Making Schools Mental Health Friendly
Today, our latest product—Mental Health & Gen Z: What Educators Need to Know is available for the public. This project, and our Springtide Series on Mental Health in general, have been long in the works. We’ve spent more than a year thinking, planning, writing, and conversing about mental health, and how to make organizations and institutions mental-health friendly at their very core. For me, this topic is personal.
In the past decade, many teachers (myself included) have been trained to spot the warning signs of mental-health crises in our students, direct them toward resources, and check in on them regularly—all while doing the thousands of other things that constitute our jobs.
And sometimes it works. Sometimes we catch students just in time. Just before they fall. We can’t focus too long on the vivid alternative, but instead sigh with relief that some tragedy did not unfold, at least not today.
But sometimes it doesn’t work. We don’t see. We’re too busy or too untrained or the situation is simply beyond our capacity to see and respond to.
I’ve been on both sides. I’ve worked with students who have told me later that my plea that they get help, and my assistance connecting them to that help, saved their life. And I’ve lost students to suicide just months before graduation.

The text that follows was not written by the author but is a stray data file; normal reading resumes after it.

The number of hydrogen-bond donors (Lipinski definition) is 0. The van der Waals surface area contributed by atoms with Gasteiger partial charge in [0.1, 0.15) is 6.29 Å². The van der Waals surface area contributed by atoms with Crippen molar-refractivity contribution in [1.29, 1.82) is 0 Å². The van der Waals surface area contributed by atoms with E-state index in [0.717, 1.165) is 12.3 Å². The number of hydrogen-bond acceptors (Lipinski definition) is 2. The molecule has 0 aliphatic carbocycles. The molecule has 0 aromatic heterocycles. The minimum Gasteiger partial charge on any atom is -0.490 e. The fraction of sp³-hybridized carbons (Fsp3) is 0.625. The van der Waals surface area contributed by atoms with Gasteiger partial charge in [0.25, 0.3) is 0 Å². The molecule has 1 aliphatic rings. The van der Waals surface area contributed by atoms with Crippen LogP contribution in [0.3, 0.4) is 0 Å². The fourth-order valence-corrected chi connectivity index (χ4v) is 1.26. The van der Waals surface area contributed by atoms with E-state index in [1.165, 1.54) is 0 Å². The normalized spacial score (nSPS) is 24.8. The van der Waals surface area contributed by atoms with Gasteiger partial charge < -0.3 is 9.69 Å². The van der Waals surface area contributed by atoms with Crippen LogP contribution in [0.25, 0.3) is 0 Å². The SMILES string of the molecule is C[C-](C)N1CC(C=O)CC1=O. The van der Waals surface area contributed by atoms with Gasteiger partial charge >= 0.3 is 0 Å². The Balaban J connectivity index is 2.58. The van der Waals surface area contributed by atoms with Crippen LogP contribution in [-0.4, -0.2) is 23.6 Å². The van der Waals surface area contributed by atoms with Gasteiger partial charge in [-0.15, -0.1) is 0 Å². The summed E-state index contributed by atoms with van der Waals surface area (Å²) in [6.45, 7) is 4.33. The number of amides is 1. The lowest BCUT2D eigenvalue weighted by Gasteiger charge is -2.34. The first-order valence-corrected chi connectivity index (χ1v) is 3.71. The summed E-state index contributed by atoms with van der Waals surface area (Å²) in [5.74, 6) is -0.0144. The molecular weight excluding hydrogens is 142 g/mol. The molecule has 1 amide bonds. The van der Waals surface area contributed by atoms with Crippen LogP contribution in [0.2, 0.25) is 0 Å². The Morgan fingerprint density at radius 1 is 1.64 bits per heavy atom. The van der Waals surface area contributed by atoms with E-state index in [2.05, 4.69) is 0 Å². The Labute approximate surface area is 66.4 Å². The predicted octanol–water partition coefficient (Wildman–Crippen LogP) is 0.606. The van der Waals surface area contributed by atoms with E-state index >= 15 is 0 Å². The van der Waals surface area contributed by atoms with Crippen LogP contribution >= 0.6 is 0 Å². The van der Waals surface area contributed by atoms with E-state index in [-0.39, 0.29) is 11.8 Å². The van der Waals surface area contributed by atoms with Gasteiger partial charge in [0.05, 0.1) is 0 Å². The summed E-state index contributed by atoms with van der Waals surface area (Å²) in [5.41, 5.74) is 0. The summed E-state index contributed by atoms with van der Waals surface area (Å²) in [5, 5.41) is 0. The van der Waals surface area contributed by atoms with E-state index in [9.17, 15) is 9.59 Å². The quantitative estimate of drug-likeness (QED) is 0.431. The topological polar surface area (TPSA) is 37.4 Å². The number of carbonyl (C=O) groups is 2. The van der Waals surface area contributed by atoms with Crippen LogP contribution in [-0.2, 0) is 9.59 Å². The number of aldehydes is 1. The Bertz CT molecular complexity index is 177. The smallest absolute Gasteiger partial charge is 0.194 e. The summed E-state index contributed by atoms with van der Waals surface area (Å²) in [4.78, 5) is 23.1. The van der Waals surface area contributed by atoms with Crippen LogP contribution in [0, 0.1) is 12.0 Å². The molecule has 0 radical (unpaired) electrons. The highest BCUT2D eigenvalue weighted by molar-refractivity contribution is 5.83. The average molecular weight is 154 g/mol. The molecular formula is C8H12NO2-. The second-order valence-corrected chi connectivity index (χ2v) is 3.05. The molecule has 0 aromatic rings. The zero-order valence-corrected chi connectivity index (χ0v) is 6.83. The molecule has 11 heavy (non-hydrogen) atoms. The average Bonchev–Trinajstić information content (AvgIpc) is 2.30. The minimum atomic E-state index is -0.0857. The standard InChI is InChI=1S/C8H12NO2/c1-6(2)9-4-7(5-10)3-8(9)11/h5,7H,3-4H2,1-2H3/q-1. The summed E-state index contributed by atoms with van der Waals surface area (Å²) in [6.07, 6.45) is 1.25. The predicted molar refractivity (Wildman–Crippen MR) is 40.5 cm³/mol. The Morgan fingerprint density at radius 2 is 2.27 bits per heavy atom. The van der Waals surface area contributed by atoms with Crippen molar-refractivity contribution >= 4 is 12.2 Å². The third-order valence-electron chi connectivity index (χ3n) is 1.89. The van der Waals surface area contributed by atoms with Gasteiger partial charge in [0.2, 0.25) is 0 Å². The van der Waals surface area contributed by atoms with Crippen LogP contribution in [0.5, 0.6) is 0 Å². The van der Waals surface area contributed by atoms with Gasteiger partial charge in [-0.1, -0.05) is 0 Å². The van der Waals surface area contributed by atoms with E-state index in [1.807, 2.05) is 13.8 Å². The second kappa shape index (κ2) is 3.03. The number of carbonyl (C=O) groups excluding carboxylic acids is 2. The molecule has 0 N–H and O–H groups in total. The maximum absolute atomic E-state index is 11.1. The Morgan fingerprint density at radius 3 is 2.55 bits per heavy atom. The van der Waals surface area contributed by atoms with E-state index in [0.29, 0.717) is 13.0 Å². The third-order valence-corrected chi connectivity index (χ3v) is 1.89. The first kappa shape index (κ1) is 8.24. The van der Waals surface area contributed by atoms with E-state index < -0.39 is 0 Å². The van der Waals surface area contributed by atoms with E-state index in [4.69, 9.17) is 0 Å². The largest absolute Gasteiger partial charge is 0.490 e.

In both cases, I couldn’t help but think to myself: “This isn’t what I was trained to do.”
But like you, I couldn’t just sit and watch an epidemic unfold in my classroom and on my campus, day in and day out, without trying to do something. Even if that something never felt like enough.
The research we’re doing about mental health is, in many ways, a passion project for me. For years, I’ve longed for a way to begin building an organizational culture at a school or university that is designed, at its very core, to be mental-health friendly, rather than amended, as an afterthought, to respond to mental-health crises.
This educator’s report is the tool that I wish my campus had when I was a professor. It is intended to sit alongside crisis intervention and early indicator training and hopefully prevent reliance on crisis response tools. We believe, and our data confirm, that more prepared cultures can address mental-health issues before they become mental-health crises.
In fall 2021, our Research Advisory Board convened with our staff to talk about the direction this focus on mental health would take us in 2022. Before we began discussing the logistics and themes, each member offered the first name of a young person in their life who has been impacted by this epidemic. We paused together in a moment of silence to hold those young people, and those unnamed, in our hearts, in our thoughts, or in our prayers, each practicing a reverence suited to our own systems of beliefs, but a reverence nonetheless shared and expressed as a common concern for these young people and a wish for their well-being.
This report, and this series, is for them.